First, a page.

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20th April, 2017

No Way Out: Theatre as a Mediatised Practice

London South Bank University

Event Details

Date:
20th April, 2017
Time:
10:00
End Date:
21st April, 2017
Time:
19:00
Venue:
Birkbeck College University of London; London South Bank University
Price:
£15 - £40

A two-day event held at Birkbeck College and LSBU focusing on TaPRA Performance and New Technologies as a form of mediatised theatre and performance

Mediatisation – the increasingly pervasive influence of new media technologies in the form of social institutions and ideological apparatuses on society, culture and consciousness since the late 20th century – has radically shaped our everyday lives and relationships. Mediatisation as a social and cognitive phenomenon has changed the way theatre and performance are produced, shaped, performed and perceived. This shift has led to a state where there is nothing left outside of mediatisation. Hence, we argue, all contemporary theatre and performance today is mediatised.

The mediatised theatre and performance of the 21st century propose a practice, and offer ground for the development of a scholarship, in which ontological boundaries between media and performance, live and mediatised, analogue and digital, are no longer useful or even possible to consider. Mediatisation lies within the aesthetic and political [un]consciousness of the works, whichever form or manifestation those choose to take. It is, directly or implicitly, embedded within their architectures, dynamics and processes; we might even argue that, in some ways, mediatisation is the works.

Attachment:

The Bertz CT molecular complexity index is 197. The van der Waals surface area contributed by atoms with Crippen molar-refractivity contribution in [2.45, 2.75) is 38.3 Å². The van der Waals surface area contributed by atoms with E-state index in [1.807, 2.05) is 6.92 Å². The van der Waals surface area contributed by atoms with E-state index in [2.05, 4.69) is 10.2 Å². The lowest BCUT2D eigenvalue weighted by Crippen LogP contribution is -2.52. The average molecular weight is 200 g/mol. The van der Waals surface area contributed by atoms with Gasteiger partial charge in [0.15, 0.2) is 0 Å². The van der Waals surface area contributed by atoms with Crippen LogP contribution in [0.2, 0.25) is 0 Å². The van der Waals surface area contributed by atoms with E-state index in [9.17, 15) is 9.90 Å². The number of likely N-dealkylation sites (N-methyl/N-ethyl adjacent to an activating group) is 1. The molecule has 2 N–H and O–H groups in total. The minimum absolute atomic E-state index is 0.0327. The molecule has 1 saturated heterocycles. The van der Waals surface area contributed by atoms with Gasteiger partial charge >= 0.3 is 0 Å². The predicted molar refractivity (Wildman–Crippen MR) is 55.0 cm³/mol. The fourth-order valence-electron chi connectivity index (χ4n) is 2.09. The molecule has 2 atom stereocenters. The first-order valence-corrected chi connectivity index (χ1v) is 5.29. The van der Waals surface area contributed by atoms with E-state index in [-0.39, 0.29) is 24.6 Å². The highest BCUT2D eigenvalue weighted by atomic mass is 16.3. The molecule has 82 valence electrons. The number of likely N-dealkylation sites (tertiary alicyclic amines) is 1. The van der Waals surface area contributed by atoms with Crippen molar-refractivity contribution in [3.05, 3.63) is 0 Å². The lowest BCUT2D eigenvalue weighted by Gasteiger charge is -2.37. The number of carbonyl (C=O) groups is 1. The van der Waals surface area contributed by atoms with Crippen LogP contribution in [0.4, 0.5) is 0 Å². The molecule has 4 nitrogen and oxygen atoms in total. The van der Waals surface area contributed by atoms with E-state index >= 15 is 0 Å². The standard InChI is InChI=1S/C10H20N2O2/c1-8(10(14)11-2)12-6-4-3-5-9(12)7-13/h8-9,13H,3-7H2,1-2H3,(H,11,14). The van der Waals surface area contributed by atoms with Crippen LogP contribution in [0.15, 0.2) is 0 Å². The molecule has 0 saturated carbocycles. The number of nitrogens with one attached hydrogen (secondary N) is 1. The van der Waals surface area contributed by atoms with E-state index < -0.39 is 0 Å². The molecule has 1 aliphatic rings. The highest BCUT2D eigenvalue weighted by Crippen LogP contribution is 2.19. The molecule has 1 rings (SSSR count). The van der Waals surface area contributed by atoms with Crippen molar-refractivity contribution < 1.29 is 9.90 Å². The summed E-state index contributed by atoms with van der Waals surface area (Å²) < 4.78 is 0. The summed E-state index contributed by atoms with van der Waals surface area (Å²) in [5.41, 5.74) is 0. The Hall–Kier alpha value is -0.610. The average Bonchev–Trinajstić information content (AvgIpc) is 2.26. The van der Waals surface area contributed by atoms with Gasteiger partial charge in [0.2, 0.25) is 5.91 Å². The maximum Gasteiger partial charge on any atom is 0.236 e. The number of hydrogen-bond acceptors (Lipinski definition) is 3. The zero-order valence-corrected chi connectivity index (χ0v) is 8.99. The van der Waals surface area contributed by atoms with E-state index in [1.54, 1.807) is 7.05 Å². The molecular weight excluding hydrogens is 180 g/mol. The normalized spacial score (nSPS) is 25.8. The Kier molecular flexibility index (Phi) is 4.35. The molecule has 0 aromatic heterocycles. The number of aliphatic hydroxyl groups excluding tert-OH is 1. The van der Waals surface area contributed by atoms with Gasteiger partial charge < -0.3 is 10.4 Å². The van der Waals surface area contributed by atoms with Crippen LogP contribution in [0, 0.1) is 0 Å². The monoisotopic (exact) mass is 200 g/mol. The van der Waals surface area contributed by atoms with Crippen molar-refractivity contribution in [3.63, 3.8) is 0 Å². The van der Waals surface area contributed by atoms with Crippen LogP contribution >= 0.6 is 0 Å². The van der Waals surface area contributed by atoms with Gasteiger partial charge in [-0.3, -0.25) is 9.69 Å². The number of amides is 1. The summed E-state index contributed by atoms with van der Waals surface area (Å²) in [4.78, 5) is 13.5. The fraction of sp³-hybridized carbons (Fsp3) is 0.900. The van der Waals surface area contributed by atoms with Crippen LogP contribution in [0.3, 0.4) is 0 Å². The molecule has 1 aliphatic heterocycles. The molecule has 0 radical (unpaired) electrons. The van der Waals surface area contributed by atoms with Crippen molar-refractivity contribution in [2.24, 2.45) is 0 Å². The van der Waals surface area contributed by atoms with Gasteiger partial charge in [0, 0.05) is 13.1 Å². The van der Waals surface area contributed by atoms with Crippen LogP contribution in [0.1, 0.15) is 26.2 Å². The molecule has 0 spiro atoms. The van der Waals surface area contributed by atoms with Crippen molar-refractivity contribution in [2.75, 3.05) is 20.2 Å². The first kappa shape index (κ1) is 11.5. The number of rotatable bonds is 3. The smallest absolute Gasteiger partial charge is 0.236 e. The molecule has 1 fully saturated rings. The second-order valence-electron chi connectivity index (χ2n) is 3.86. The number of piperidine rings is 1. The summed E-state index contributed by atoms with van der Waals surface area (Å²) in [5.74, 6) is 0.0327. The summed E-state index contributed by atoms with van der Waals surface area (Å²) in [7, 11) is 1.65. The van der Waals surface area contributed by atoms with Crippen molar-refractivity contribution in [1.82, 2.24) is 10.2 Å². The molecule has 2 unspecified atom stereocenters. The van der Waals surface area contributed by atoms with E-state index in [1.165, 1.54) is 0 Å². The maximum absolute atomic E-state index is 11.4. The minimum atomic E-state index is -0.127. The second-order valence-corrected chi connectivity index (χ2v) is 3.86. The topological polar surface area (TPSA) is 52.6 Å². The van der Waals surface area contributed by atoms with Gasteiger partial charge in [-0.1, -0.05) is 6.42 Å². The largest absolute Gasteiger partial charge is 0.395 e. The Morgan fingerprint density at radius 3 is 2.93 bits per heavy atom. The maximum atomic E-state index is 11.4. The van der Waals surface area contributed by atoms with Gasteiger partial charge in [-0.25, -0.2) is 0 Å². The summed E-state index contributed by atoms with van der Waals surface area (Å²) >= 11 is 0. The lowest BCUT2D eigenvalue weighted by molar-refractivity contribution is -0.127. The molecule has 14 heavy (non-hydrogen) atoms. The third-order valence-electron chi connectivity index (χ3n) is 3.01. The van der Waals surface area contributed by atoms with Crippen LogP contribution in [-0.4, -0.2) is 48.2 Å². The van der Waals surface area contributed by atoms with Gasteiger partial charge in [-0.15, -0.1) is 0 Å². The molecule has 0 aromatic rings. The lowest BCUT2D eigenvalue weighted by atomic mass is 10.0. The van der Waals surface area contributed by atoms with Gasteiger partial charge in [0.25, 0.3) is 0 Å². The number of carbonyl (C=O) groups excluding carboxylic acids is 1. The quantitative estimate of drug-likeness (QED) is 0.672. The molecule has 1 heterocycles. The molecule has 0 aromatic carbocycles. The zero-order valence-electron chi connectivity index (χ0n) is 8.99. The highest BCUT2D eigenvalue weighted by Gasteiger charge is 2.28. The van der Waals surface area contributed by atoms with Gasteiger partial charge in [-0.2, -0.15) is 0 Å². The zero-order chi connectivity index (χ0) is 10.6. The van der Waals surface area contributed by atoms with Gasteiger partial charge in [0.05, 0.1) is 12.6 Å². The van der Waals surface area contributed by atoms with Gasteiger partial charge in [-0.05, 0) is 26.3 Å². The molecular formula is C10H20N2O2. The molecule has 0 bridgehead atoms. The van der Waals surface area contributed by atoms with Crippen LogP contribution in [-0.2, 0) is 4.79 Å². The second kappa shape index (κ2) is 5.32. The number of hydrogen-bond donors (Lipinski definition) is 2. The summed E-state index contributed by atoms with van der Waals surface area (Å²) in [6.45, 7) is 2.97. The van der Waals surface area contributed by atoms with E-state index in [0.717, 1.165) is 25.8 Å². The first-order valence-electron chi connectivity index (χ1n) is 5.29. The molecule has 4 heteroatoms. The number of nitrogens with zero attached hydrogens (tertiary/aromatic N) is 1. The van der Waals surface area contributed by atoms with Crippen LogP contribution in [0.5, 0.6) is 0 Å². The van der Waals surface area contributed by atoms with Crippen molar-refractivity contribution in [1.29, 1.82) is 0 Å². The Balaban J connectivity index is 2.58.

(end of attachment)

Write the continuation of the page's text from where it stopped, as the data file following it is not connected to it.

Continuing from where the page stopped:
This two-day event seeks to investigate the processes and practices of mediatised theatre and performance in the 21st century with a particular interest in such questions as:

  • How does the mediatised theatre and performance of the 21st century engage with digital culture and labour as, partly, products of capitalist ideology and economy?
  • Is there potential for resistance (in the wider understanding of the term) within theatre as a mediatised practice? Or, to use Stiegler’s analogy, can theatre and performance approach the digital as a pharmakon in order to engender social ‘remedy’, opening up critical spaces for resistance and dissensus in contemporary neoliberal culture?

Organised and chaired by: Dr Maria Chatzichristodoulou (LSBU) & Dr Seda Ilter (Birkbeck)


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